In the aftermath of Odisha’s Super Cyclone in 1999, farmers along the state’s coastal belt lost their standing paddy crop. They also lost their seeds because the crop was mature and was just a few days away from harvest. These farmers were now dependent on seeds provided by the government. However, those hybrid seeds could not grow due to the high salinity of the coastal areas.
In contrast, the indigenous or native seeds, being used by the local farmers for centuries, were salt-tolerant. “We collected around 100 quintals of indigenous salt-tolerant paddy seeds from farmers who were not affected by the cyclone. We distributed them for free to more than 500 farmers who had lost their crops,” says Dr Ashok Kumar Panigrahi, Former Head of the Zoology department of Fakir Mohan (Autonomous) College.
Dr Panigrahi, 76, and his wife Kusum Misra Panigrahi (70) have collected and conserved 1072 indigenous varieties of paddy from the native farmers of Odisha over the last 24 years.
Sowing the seeds of a bank
The septuagenarian couple’s seed bank in Chandipur village of Balasore district is home to more than 50 salt-resistant, over 60 flood-resistant and more than 70 drought-resistant paddy varieties. It also includes therapeutic paddy varieties besides naturally-developed seeds capable of withstanding harsh and changing conditions.
“Between 1996 and 2000, we surveyed the paddy biodiversity of the Balasore district and learned that around 300 native paddy varieties were under cultivation by farmers. These included varieties that could withstand drought, floods and salinity,” says Dr Panigrahi.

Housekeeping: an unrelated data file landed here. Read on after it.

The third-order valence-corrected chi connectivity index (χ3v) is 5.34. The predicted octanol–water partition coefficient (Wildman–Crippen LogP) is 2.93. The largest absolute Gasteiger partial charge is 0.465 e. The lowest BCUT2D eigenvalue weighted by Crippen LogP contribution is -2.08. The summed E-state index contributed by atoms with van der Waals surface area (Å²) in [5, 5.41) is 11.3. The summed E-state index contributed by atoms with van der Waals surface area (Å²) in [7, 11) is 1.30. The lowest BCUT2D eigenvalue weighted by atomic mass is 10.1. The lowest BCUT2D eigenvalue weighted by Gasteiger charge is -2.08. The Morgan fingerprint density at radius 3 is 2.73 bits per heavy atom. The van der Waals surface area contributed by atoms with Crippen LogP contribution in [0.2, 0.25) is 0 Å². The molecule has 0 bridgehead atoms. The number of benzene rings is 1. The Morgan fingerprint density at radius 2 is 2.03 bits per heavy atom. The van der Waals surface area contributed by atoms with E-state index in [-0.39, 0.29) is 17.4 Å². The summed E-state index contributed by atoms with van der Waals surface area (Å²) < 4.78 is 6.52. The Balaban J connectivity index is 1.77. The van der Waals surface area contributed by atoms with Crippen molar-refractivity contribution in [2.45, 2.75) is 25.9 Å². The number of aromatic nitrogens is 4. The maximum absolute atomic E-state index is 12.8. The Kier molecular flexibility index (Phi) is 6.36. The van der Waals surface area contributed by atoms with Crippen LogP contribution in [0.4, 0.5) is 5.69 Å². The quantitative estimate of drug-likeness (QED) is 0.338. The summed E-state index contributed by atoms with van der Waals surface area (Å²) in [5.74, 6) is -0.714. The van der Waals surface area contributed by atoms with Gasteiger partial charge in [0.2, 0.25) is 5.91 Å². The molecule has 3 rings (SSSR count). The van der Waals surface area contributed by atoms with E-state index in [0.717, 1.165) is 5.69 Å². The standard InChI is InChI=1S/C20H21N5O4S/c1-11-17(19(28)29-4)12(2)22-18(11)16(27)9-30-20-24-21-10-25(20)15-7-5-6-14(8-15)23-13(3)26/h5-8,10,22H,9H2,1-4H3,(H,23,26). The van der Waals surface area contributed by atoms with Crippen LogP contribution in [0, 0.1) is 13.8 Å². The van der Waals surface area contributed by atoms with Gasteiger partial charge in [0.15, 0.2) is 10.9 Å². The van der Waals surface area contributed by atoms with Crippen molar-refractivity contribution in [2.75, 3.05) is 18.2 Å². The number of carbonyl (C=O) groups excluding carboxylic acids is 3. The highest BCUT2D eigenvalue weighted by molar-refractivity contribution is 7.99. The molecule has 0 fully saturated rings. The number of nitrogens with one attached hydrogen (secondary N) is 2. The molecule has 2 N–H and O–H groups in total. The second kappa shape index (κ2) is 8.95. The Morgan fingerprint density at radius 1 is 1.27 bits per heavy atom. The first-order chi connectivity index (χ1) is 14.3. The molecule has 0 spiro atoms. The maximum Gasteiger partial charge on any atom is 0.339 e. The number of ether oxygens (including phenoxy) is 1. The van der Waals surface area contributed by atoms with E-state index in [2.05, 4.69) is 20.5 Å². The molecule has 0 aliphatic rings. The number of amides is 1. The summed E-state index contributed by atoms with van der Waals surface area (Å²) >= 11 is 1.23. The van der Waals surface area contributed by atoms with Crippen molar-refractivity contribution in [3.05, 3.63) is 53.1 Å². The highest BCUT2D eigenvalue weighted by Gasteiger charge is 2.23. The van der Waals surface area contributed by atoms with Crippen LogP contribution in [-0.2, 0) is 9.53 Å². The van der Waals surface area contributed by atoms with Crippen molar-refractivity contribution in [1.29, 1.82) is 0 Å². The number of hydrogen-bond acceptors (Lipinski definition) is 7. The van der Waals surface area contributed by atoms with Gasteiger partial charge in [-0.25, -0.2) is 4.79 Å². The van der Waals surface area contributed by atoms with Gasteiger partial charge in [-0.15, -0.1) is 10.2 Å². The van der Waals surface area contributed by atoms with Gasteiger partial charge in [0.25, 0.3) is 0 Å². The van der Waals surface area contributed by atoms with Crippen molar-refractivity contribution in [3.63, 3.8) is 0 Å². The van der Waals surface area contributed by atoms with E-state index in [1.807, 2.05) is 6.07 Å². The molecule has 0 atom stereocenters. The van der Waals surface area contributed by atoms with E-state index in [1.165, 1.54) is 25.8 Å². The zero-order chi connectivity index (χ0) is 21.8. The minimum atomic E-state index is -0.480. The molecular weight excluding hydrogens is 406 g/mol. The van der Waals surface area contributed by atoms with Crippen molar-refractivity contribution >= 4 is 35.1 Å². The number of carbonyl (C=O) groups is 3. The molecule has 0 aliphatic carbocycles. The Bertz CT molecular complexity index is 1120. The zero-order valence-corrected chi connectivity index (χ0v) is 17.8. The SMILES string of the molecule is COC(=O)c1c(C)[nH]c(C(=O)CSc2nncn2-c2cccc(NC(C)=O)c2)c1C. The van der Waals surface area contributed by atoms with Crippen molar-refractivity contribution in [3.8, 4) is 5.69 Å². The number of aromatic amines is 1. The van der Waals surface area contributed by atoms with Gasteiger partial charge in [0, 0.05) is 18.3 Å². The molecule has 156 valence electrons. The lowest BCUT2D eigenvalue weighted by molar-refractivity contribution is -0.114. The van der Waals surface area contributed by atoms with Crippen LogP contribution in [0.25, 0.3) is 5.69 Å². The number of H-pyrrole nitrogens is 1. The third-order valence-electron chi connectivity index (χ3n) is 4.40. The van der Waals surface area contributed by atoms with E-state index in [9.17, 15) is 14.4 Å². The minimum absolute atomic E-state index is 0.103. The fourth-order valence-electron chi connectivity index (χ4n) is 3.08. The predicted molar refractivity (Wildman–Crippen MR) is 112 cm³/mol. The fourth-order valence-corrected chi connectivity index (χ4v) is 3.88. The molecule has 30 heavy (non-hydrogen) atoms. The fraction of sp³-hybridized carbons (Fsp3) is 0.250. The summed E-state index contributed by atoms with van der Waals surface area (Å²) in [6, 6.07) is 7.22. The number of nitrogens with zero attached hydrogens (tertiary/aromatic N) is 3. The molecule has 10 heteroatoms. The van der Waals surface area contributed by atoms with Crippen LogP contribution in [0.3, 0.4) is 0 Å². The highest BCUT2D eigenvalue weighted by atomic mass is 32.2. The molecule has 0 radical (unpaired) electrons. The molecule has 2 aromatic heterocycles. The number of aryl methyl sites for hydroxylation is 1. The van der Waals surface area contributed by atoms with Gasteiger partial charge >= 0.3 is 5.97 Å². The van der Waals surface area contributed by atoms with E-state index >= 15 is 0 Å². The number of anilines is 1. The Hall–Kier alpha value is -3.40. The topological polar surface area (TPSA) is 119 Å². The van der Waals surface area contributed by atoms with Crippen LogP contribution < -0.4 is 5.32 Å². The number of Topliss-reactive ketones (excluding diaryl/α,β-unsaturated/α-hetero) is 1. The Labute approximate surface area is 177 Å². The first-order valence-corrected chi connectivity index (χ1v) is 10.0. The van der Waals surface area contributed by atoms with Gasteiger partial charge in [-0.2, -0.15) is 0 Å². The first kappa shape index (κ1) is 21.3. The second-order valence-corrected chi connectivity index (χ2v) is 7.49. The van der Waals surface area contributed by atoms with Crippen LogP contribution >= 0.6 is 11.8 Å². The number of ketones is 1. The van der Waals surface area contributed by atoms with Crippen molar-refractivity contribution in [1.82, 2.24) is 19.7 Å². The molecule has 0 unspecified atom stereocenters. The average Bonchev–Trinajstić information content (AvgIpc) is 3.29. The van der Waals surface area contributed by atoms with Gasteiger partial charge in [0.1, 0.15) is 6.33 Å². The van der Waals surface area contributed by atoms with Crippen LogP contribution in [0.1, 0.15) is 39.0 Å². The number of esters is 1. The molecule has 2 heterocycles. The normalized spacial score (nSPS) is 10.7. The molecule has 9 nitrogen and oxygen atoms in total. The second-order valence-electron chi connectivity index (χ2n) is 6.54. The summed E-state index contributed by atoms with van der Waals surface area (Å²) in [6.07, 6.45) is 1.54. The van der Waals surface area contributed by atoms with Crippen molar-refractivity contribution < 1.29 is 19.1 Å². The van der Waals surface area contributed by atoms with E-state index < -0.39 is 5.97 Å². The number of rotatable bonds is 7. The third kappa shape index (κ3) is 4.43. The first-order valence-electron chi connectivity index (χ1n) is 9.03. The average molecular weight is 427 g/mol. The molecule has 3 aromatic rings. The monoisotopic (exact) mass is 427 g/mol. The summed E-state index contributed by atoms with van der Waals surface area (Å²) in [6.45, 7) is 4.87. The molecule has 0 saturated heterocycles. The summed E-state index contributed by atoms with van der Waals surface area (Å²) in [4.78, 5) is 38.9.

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He engaged college students with an Honours degree in Botany for the survey, which was done on behalf of Navdanya Trust – the Delhi-based NGO founded by Dr Vandana Shiva. It works to promote the conservation of biodiversity and seeds, organic farming and the rights of farmers.
The couple set up Odisha’s largest private seed bank in Chandipur in Nilagiri, Balasore, in the year 2000, beginning with 200 varieties which were among those discovered during the survey.
The seed bank is a 20 feet x 40 feet facility on the first floor of their house. “The area where the seed bank is located is away from the coast and is upland; on the hills of East India. So it is a safe destination for storing and conserving seeds,” he says.
Over the years, the couple has met hundreds of farmers still cultivating native paddy and collected many more varieties, which are now part of the seed bank.
Helping farmers struck by disasters
The Panigrahis continue to provide seeds to farmers affected due to floods, cyclones and droughts in the districts of Cuttack, Puri, and Balasore and also the coastal regions of West Bengal like Nandigram and Nagapattinam in Tamil Nadu.
Whenever a disaster strikes, the couple reaches out to its network of indigenous paddy growers, pays them the market rate for seeds and distributes them for free among the affected farmers.
Fifty percent of the seed cost is borne by the couple and the rest by Navdanya.
“We took 100 quintals of native paddy seeds from Balasore to Nagapattinam after the 2004 Indian Ocean tsunami,” he says.
”We give the seeds for free to small farmers who own less than two acres of land. They constitute the bulk of our farming community. We don’t encourage seed transfer to maintain their genetic purity. We give about 150 gm to each farmer and they produce quintals out of it,” he says.
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A year after the 1999 Super Cyclone, the couple learned that many farmers were switching over to hybrid paddy cultivation as the seeds were being provided for free by the government. So they realised that it was important for them to conserve the seeds themselves instead of depending on farmers to multiply them.